What is tonic water?
Tonic water is a bitter-tasting soft drink that contains quinine. Quinine is a frequent malaria therapy. Some individuals feel it can also aid in treating leg cramps and restless legs syndrome.
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Tonic water is a carbonated beverage with a high concentration of quinine. Quinine is a bitter crystalline chemical found in cinchona bark used as a tonic, malaria, and babesiosis medicine.
Quinine is derived from the cinchona tree’s bark. This tree is endemic to Central and South America, the Caribbean islands, and western Africa.
For ages, people have ingested quinine in tonic water to help cure malaria infections.
What is quinine?
Quinine imparts a bitter taste to tonic water.
Doctors continue to utilize quinine in the treatment of malaria. However, evidence indicates due to quinine’s unfavorable effects at therapeutic dosages, other medicines may ultimately replace quinine as a malaria therapy.
Researchers are concerned about frequent medicinal usage because of the drug’s poor tolerability and difficulty complying with sophisticated dosage protocols.
Quinine has a harsh flavor when used as a food ingredient. Therefore, it is typically added to tonic water by manufacturers.
Some individuals use tonic water to ease overnight leg cramps, although there is little proof that it works.
Is quinine safe?
Quinine is considered safe to eat in modest dosages by experts. The Food and Drug Administration (FDA) of the United States has permitted up to 83 parts per million in carbonated beverages.
The FDA also requires manufacturers to include quinine on the label so that people may readily find it.
Quinine may cause allergic responses in certain persons. If this is the case, a person should avoid tonic water and other quinine-containing goods.
The following people should avoid using drugs containing quinine:
- Those who are pregnant or nursing, as well as those who have irregular cardiac rhythms
- people suffering from liver or renal illness
- people who have low blood sugar levels
Some drugs have the potential to interact with quinine. These are some examples:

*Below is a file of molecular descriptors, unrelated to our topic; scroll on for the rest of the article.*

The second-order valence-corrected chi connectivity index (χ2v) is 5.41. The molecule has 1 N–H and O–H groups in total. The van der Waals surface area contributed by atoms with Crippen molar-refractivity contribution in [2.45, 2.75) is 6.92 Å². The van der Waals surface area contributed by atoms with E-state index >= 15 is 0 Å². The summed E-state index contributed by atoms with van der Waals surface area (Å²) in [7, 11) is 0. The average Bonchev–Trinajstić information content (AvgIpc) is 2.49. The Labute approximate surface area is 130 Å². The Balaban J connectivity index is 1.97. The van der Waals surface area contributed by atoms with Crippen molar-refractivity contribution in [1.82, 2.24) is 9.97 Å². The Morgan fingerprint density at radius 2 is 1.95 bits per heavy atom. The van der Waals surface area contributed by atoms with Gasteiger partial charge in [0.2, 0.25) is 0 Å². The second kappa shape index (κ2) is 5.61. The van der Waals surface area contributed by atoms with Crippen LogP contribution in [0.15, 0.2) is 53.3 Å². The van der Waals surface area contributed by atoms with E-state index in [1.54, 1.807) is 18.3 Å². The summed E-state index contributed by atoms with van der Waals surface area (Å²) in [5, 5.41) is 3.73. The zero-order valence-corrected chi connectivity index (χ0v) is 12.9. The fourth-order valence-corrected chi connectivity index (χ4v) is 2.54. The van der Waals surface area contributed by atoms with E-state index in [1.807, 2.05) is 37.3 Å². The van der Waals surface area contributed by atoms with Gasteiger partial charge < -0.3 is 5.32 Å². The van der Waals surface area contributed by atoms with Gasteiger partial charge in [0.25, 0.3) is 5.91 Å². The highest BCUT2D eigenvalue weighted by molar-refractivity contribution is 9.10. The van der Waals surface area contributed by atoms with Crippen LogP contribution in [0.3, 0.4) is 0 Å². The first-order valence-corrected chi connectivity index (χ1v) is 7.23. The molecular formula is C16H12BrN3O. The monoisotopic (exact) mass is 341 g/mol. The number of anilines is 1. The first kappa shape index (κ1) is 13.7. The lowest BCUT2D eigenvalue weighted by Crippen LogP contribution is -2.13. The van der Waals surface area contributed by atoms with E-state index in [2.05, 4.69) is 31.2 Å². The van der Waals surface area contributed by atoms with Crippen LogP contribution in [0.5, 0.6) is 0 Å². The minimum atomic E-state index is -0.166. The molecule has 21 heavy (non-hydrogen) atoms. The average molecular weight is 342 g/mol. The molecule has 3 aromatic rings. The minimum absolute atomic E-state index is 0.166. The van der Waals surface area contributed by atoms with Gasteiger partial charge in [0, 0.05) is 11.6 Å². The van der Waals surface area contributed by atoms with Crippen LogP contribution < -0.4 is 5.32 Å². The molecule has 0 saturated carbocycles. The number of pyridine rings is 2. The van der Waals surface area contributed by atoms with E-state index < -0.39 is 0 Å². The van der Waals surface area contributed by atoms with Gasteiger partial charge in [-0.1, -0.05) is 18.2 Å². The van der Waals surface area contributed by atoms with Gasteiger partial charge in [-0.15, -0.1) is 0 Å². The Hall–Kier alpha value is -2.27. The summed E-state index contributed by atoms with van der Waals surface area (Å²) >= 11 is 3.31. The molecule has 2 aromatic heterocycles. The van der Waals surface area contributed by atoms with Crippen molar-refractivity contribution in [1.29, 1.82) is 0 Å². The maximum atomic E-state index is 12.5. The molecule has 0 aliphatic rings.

- blood thinners
- neuromuscular-blocking drugs
- seizure medication
The amount of quinine in tonic water is unlikely to interfere with a person’s prescription or cause problems for those with the above medical conditions. However, people with these risk factors should not use quinine supplements or drugs unless a doctor has prescribed them.
The Advantages of Drinking Tonic Water
Tonic water has no proven nutritional advantages.
Many individuals feel that drinking tonic water aids in the treatment of nightly leg cramps and restless legs syndrome. However, there is no scientific data to back up this claim.
The FDA has advised clinicians not to use quinine to treat leg cramps or restless legs syndrome.
Tonic water is a carbonated soft drink with no nutritional value and may include sugar. In addition, tonic water has a characteristic bitter flavor due to the presence of quinine. While not harmful, tonic water provides no advantages and may result in an unneeded increase in calorie consumption.
Side effects of tonic water
Tonic water has a very low concentration of quinine. The chances of suffering any adverse effects from drinking tonic water are small. However, quinine side effects might include the following:
- ringing in the ears
- stomach pains and vomiting
Quinine, as a drug, may have more severe negative effects. The following are some of the possible negative effects of using quinine as a medication:
- erratic heartbeat
- kidney harm
- a very severe allergic response
- eyesight or eye problems due to electrolyte imbalance
- hemorrhage thrombocytopenia complications (decreased blood platelets)
- Toxicity of the lungs
People who drink tonic water daily may want to think about the extra sugar and calories they are ingesting. Soft drinks, especially tonic water, have minimal nutritional value but contribute to an individual’s daily calorie consumption.
The quinine in tonic water contributes to its bitter flavor. Tonic water should not be mistaken for a healthy drink because it contains sugar and adds no nutritional value.
Tonic water will not aid a person suffering from leg cramps or restless legs syndrome. This is because tonic water has a very low concentration of quinine.
It is uncommon that a person may encounter even minor negative effects from drinking tonic water. Still, if they take quinine as a prescription, they should be cautious and report any side effects to a doctor.